All-new Huracan Evo RWD – Lamborghini’s rawer V10 experience
Lamborghini unveils the RWD version of the Huracan EVO. Would you go for the RWD or the AWD Huracan?
After the rejuvenated Evo version of Lamborghini’s V10 model was unveiled this time last year, it was only a matter of time until it got a RWD version. The turn of the decade, it seems was the perfect time for the Bolognese brand to give us what we’ve been waiting for as its line-up now features a simpler beast.
That most certainly doesn’t mean this car won’t give drivers whiplash by simply looking at the accelerator pedal. Its barking 5.2-litre naturally aspirated V10 makes an impressive 610hp and 560Nm of torque. That’s enough to hit 60mph from a standstill in just 3.3 seconds and, if pushed hard enough, the new bull will reach 203mph.
Just as with the original Huracan and its “dash-2” counterpart, styling changes between the Evo and the Evo RWD are few, but definitely help distinguish the madmen from the sane. From the rear end, the two models are like identical twins. However, one of the two twins has clearly been to see a doctor in Hollywood about a nose.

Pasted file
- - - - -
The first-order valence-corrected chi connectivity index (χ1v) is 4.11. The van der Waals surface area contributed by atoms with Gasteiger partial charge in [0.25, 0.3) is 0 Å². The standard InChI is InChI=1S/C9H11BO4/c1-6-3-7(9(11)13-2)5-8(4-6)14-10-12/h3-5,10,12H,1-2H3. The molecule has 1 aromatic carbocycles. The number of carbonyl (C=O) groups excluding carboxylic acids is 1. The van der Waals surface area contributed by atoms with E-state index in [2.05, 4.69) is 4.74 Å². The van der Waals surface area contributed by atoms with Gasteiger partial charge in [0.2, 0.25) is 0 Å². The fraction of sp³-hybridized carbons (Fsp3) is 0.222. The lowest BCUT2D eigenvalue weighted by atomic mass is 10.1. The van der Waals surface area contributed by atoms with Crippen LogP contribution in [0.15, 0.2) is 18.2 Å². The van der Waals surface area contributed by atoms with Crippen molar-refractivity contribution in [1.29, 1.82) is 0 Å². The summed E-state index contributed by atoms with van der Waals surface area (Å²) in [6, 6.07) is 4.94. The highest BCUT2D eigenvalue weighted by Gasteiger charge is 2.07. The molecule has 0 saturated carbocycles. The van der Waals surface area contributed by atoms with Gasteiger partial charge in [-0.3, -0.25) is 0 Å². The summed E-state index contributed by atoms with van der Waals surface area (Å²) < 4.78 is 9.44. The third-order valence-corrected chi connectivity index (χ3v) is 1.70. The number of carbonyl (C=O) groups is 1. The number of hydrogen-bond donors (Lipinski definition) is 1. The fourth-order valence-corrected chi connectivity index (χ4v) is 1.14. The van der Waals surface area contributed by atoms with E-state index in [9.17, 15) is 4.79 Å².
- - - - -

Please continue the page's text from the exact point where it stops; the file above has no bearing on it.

Where the Evo’s front end is jagged and aggressive, the RWD version has an air of calmness to it. All the angles and added carbon fibre parts surrounding the splitter on the four-wheel drive version have been removed to give a cleaner look as Lamborghini enters a new decade of styling.
Although the RWD loses a driven axle at the front of the car, it keeps the Evo’s rear-wheel steering system. Whether or not this is a good thing comes down to one’s personal preference. Personally, I think the rawer version of the Huracan should do away with rear wheel steering which could take away from the driver’s involvement. That being said, I can see why Sloane Street cruisers would be interested in the manoeuvrability advantages of a better turning circle.
Other than the obvious difference in handling, the Evo RWD represents significant savings over the standard Huracan. Prices start at 159,443€ (£137,000), that’s around 25,000€ (£28,000) less than the all-wheel drive alternative. Those that choose the cheaper version of the Huracan will be looking at receiving their car from spring 2020.